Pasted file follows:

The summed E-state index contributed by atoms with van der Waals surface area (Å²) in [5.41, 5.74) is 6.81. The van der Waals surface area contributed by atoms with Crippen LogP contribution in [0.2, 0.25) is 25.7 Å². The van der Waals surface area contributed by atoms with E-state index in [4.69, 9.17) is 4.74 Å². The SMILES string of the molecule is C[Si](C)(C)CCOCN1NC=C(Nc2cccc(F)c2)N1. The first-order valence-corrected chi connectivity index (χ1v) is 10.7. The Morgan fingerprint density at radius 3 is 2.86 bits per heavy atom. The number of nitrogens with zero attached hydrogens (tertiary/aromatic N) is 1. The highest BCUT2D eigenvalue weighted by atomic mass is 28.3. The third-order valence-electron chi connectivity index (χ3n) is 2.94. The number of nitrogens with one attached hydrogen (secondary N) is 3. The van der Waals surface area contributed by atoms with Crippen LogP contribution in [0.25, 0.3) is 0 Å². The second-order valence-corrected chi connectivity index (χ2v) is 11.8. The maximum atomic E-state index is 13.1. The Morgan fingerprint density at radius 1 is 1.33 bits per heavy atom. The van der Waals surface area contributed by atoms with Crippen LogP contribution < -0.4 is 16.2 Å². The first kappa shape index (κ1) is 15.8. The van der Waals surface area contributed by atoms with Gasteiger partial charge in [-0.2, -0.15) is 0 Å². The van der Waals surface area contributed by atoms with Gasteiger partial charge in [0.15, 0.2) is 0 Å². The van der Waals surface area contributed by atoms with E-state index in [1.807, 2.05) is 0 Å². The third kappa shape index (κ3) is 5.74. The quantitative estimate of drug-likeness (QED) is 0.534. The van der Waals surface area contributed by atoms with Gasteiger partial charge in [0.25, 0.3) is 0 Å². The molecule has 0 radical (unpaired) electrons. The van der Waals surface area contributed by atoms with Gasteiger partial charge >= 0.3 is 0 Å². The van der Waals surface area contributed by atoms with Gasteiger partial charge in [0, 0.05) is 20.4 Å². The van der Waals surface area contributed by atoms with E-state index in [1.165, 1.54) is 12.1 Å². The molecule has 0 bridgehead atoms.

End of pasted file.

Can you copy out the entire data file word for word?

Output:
The summed E-state index contributed by atoms with van der Waals surface area (Å²) in [5.41, 5.74) is 6.81. The van der Waals surface area contributed by atoms with Crippen LogP contribution in [0.2, 0.25) is 25.7 Å². The van der Waals surface area contributed by atoms with E-state index in [4.69, 9.17) is 4.74 Å². The SMILES string of the molecule is C[Si](C)(C)CCOCN1NC=C(Nc2cccc(F)c2)N1. The first-order valence-corrected chi connectivity index (χ1v) is 10.7. The Morgan fingerprint density at radius 3 is 2.86 bits per heavy atom. The number of nitrogens with zero attached hydrogens (tertiary/aromatic N) is 1. The highest BCUT2D eigenvalue weighted by atomic mass is 28.3. The third-order valence-electron chi connectivity index (χ3n) is 2.94. The number of nitrogens with one attached hydrogen (secondary N) is 3. The van der Waals surface area contributed by atoms with Crippen LogP contribution in [0.25, 0.3) is 0 Å². The second-order valence-corrected chi connectivity index (χ2v) is 11.8. The maximum atomic E-state index is 13.1. The Morgan fingerprint density at radius 1 is 1.33 bits per heavy atom. The van der Waals surface area contributed by atoms with Crippen LogP contribution < -0.4 is 16.2 Å². The first kappa shape index (κ1) is 15.8. The van der Waals surface area contributed by atoms with Gasteiger partial charge in [-0.2, -0.15) is 0 Å². The van der Waals surface area contributed by atoms with Gasteiger partial charge in [0.15, 0.2) is 0 Å². The van der Waals surface area contributed by atoms with E-state index in [1.807, 2.05) is 0 Å². The third kappa shape index (κ3) is 5.74. The quantitative estimate of drug-likeness (QED) is 0.534. The van der Waals surface area contributed by atoms with Gasteiger partial charge in [0.25, 0.3) is 0 Å². The molecule has 0 radical (unpaired) electrons. The van der Waals surface area contributed by atoms with Gasteiger partial charge >= 0.3 is 0 Å². The van der Waals surface area contributed by atoms with Gasteiger partial charge in [0, 0.05) is 20.4 Å². The van der Waals surface area contributed by atoms with E-state index in [1.165, 1.54) is 12.1 Å². The molecule has 0 bridgehead atoms.